Caesar Salad French Laundry

"This is really more of an appetizer composed of parmesan custards with parmesan crisps on a toasted slice of baguette, a few romaine leaves and 2 dressings. It is Thomas Keller's interpretation of Ceasar Salad. I love the layering of flavors and textures! Most components can be prepared in advance and the dish composed at the last minute."
photo by Glenda in Calabasas photo by Glenda in Calabasas
photo by Glenda in Calabasas
Ready In:
12 salads




  • Heat the vinegar in a heavy saucepan over medium heat until steam rises from the liquid.
  • Place the saucepan on a heat diffuser and let the liquid reduce very slowly (it should not simmer!) for 2 or 3 hours until it has reduced and thickened to a syrupy glaze.
  • There should be about 1/2 cup of finished glaze.
  • Keep the glaze in a squeeze bottle.
  • If the glaze is too thick, warm the bottle with hot water to loosen it.
  • 1/2 cup finely grated Parmigiano-Reggiano (from a moist piece of cheese) (note: I used a little more) to make 12 one inch parmesan crisps (or about the size of the mold you are using): Preheat the oven to 325F.
  • Line a baking sheet with Silpat (I used easy release foil).
  • sprinkle about 2 teaspoons of the cheese in one corner of the pan.
  • Use your fingers to spread the cheese into a 2 inch circle, repeat with the remaining cheese until you have 12 rounds.
  • Bake for 8- 10 minutes or until they are golden brown.
  • Use a small spatula to transfer them to paper towels.
  • (They break VERY easily--I used the pieces if they crumbled).
  • They will be soft when they are removed but will stiffen as they cool.
  • Store in airtight container for up to 2 days.

  • Puree the garlic, shallots, vinegar, mustard, lemon juice, and anchovies in a blender until smooth.
  • Transfer to a mixer with the paddle attachment and beat in the egg yolk.
  • With the machine running, slowly drizzle in the oils.
  • Season with white pepper.
  • Cover and refrigerate.
  • There will be more dressing than you need for this recipe, but the extra can be stored refrigerator for 3 days.

  • Place the cream, milk and parmesan chunks in a saucepan and bring to a simmer.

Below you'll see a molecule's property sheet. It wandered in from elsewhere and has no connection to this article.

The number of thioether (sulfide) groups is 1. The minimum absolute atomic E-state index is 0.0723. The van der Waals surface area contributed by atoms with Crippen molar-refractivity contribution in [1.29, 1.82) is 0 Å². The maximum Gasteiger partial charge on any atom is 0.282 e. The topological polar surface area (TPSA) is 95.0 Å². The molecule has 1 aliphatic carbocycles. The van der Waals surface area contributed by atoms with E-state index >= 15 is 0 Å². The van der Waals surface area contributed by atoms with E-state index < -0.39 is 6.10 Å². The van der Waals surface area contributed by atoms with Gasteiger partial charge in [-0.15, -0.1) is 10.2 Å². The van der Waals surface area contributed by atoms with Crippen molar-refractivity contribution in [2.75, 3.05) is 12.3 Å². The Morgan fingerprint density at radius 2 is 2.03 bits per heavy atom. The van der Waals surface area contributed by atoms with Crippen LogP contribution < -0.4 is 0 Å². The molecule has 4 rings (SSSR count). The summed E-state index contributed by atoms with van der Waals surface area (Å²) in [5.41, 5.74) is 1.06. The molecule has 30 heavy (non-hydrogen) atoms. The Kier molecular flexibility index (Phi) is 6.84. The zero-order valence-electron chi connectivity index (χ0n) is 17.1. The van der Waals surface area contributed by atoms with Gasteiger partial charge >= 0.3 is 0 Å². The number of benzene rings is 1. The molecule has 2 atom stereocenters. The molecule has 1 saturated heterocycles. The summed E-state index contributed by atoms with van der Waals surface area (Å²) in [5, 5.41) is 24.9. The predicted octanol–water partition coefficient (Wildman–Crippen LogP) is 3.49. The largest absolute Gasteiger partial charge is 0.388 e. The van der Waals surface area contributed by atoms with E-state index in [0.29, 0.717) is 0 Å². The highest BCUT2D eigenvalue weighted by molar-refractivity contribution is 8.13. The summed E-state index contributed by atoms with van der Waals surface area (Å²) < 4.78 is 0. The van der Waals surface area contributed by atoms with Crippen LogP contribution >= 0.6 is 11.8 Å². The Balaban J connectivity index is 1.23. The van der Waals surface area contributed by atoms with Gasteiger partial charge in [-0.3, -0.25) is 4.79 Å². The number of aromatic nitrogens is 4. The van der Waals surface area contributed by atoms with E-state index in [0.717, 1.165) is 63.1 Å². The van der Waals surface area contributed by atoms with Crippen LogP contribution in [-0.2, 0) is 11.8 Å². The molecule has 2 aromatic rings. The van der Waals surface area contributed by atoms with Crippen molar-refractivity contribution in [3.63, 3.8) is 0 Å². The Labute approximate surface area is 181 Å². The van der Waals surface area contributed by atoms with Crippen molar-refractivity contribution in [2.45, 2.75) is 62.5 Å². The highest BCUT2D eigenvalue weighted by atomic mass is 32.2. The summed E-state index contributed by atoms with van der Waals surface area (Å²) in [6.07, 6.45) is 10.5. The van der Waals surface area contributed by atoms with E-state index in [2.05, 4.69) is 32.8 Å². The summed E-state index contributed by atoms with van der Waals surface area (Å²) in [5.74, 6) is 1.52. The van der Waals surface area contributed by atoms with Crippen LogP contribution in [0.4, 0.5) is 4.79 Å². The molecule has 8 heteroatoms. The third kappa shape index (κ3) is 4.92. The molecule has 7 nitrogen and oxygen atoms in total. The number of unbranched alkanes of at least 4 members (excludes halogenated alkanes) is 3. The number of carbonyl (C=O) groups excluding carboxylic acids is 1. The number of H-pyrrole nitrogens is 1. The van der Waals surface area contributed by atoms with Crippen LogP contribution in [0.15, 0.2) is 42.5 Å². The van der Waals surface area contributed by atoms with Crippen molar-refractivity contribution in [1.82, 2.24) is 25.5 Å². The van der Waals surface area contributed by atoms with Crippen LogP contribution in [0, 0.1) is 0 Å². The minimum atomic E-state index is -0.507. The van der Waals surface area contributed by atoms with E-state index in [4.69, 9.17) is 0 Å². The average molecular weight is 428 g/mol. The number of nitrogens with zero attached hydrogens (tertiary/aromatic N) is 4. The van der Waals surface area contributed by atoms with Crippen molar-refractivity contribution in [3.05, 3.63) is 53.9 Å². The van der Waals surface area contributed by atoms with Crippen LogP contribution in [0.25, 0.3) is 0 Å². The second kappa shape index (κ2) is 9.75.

• Turn off the heat, cover the pan and let the flavors infuse for 45 minutes.
  • Preheat the oven to 300°F.
  • Whisk the eggs and yolk together in a medium bowl.
  • Reheat the cream mixture until it is hot.
  • While whisking, gradually strain the cream and milk on the eggs to temper them.
  • Season with salt and white pepper.
  • Ladle 2 tablespoons of the custard mixture into 2 ounce aluminum molds, timbale molds or any other small molds.
  • (Note: I placed foil cutouts in the bottom of each mold to facilitate unmolding).
  • Place molds in a roasting pan and add hot water to come about halfway up the sides of the molds.
  • If you are using foil cups and they float, place a baking sheet or pan over them to hold them down.
  • cover the roasting pan with aluminum foil and bake 30 minutes or until the custards are just set.
  • The edges should look set, but the very centers may not be.
  • Remove the molds from the water bath and refrigerate the custards for at least 2 hours and up to 2 days.
  • (Note: it is okay if they tear or split as they are unmolded--just push them together on the crouton).

  • Toss the romaine strips with grated parmesan and just enough dressing to lightly coat the lettuce.
  • Season with pepper to taste.
  • Place a spoonful of dressing on each plate.
  • Run a small paring knife around the edge of each custard, dip the molds briefly in hot water and unmold each custard onto a crouton.
  • Center one crouton in each pool of dressing.
  • Lay a Parmesan crisp over each custard and top with a stack of the salad.
  • Place shavings of cheese over the romaine and garnish each plate with a ring or small pool of the balsamic glaze.

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